How could it be that one of the greatest directors known for directing films about the American west was not an American himself?
Sergio Leone was born in 1929 in Rome, Italy to parents already working in the silent film industry—his father was a director and his mother was an actress. He became inspired to start a career in film himself after visiting his father’s film shoots. He met his frequent collaborator, Ennio Moriconne, at a young age while they were classmates in school.
At 18 years old, he got his first job in the industry as Vittorio de Sica’s assistant during the classic film ‘The Bicycle Thief.’ After a period of writing screenplays, he went on to work as an assistant director for more than 30 films including the 1959 William Wyler epic ‘Ben Hur.’ He worked on many epics similar to ‘Ben Hur’ as an assistant director, but when he worked on a film titled ‘The Last Days of Pompeii,’ he took over the job as director when the original director got sick during the beginning of production. He continued working as an assistant director after this, but soon these “sword and sandal” epics (as they were called) started flopping at the box office. Because of this, the Italian film industry decided to switch to making westerns, after the westerns coming over from Hollywood started to gain popularity. So, the Italian film industry started to produce films in Italy about the American west and had their directors use more American sounding names to try and trick Italian audiences into thinking that they were authentic Hollywood westerns—and thus began the era of the “Spaghetti Western.”
His first “Spaghetti Western” was titled ‘A Fistful of Dollars,’ which was only produced as a way to earn back money spent on a larger film titled ‘Guns Don’t Talk.’ ‘A Fistful of Dollars’ would cost much less money to make because it would use all the same sets, costumes, and other materials made for ‘Guns Don’t Talk.’ However, A ‘Fistful of Dollars’ was significantly more successful than ‘Guns Don’t Talk’ and it ended up becoming the first “Spaghetti Western” to make it to America. Because of this, Leone was able to use his real name.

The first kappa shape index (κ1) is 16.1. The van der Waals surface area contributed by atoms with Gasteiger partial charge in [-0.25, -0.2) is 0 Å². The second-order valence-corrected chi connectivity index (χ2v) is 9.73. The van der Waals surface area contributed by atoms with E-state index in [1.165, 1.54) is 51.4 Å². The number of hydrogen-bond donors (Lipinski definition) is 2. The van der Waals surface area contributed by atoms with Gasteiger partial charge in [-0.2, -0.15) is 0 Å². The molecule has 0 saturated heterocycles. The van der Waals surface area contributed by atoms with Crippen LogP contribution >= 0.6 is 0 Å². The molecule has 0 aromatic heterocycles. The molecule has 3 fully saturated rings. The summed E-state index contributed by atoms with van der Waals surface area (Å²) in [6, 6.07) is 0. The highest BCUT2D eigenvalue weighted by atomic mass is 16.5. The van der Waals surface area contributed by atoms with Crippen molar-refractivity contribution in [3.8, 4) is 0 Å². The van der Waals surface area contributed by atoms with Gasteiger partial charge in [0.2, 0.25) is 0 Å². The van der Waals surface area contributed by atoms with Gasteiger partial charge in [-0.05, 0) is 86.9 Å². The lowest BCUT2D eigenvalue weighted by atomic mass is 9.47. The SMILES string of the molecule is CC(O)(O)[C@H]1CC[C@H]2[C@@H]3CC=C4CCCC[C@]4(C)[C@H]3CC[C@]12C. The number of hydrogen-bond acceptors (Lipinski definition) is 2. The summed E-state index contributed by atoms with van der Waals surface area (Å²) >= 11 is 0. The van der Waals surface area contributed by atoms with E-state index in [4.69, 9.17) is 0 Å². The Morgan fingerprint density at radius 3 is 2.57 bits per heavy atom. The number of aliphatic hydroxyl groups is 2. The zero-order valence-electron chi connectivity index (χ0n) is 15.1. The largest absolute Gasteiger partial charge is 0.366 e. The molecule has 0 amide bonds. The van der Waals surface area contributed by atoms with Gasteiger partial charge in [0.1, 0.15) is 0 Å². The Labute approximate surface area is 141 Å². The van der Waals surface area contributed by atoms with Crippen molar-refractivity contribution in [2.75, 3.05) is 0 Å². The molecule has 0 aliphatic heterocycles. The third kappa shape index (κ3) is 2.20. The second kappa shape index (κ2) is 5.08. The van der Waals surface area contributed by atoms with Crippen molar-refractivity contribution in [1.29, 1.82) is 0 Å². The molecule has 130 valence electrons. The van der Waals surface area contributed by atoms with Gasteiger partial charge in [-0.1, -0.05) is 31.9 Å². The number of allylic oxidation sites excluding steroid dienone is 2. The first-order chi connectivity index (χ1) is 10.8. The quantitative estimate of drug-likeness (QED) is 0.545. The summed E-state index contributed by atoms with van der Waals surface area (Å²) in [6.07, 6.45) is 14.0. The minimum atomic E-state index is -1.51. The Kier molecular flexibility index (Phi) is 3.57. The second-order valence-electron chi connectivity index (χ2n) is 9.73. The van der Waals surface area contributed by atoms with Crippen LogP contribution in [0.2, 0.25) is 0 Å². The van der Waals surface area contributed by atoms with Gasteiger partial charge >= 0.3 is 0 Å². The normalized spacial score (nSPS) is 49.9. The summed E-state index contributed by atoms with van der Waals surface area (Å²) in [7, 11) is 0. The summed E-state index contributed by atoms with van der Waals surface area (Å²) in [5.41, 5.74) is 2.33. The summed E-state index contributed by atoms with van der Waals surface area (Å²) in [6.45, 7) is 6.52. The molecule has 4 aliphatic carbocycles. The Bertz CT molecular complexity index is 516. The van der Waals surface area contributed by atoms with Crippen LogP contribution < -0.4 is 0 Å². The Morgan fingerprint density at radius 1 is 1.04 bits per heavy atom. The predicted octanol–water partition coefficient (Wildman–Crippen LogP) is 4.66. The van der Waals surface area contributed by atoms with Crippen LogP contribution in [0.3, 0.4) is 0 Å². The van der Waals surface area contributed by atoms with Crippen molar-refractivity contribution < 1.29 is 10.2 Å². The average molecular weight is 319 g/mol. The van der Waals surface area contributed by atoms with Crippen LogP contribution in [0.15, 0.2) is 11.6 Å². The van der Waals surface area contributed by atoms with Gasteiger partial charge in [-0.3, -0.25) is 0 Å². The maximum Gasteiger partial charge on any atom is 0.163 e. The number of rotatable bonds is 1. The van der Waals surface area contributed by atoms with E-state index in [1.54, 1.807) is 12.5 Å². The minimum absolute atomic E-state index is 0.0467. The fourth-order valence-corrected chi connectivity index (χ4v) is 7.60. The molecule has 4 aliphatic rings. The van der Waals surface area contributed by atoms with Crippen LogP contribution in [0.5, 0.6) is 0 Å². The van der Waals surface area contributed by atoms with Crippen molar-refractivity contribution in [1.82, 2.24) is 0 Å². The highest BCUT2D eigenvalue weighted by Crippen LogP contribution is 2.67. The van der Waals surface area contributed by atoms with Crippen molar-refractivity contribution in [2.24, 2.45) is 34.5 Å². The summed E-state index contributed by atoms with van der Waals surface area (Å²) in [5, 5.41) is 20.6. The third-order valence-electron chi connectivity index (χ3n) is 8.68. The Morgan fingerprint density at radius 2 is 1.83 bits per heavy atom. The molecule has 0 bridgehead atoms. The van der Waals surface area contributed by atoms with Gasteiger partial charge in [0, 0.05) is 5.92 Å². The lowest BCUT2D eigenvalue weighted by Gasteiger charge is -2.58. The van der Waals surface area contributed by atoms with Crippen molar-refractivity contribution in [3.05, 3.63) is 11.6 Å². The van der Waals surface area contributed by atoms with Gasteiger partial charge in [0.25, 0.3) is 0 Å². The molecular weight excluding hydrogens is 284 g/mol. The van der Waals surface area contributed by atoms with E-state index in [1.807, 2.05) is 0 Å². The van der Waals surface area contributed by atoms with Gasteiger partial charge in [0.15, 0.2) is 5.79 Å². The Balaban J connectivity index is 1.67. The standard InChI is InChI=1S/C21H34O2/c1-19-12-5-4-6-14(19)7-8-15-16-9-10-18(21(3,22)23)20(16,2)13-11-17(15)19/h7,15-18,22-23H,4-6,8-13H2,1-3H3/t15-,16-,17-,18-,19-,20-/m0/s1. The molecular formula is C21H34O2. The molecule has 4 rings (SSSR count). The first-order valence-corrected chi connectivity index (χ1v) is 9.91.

‘A Fistful of Dollars,’ which would become the first in a trilogy that also contained ‘For a Few Dollars More’ and ‘The Good, the Bad, and the Ugly,’ was more or less a reimagining of an earlier Akira Kurosawa samurai film titled ‘Yojimbo.’ Clint Eastwood, who played the protagonist of ‘A Fistful of Dollars,’ was relatively unknown at this time ,and Leone actually discovered him as a cast member of a television show called ‘Rawhide.’
Directly after the ‘Dollars Trilogy,’ Leone started another trilogy—the first installment, an epic titled ‘Once Upon a Time in the West,’ shocked audiences with Hollywood ‘good guy’ Henry Fonda cast as a brutal child murderer. The next installment, titled ‘Duck, You Sucker’ (also known as ‘A Fistful of Dynamite’ or ‘Once Upon a Time… the Revolution’) takes place during the Mexican Revolution. It would be Leone’s last western film.
The third installment (and Leone’s last film) was released 13 years later and is set in New York City during the prohibition era. This would be the first and only time that Leone would work with Robert De Niro who played the lead character, Noodles. What binds these three films together is the greed and corruption in the shaping of America from the turn of the century up to the 1960s. Each takes Leone’s personality and style to an even grander scale and reveals the breadth of his artistry. Even though ‘Once Upon a Time in America’ is not a western as many of his iconic films were, it was a beautiful and fitting end to a remarkable career.
‘The Bicycle Thief’ (1949 dir. Vittorio De Sica)
‘Ben Hur’ (1959 dir. William Wyler)
‘The Last Days of Pompeii’ (1959 dir. Mario Bonnard, Sergio Leone)
‘The Searchers’ (1956 dir. John Ford)
‘A Fistful of Dollars’ (1964 dir. Sergio Leone)
‘Guns Don’t Talk’ (1964 dir. Mario Caiano)
‘For a Few Dollars More’ (1965 dir. Sergio Leone)
‘The Good, the Bad, and the Ugly’ (1966 dir. Sergio Leone)
‘Yojimbo’ (1961 dir. Akira Kurosawa)
‘Once Upon a Time in the West’ (1968 dir. Sergio Leone)
‘Duck, You Sucker!’ (1971 dir. Sergio Leone)
‘Once Upon a Time in America’ (1984 dir. Sergio Leone)
Tyler Knudsen, a San Francisco Bay Area native, has been a student of film for most of his life. Appearing in several television commercials as a child, Tyler was inspired to shift his focus from acting to directing after performing as a featured extra in Vincent Ward’s What Dreams May Come. He studied Film & Digital Media with an emphasis on production at the University of California, Santa Cruz and recently moved to New York City where he currently resides with his girlfriend.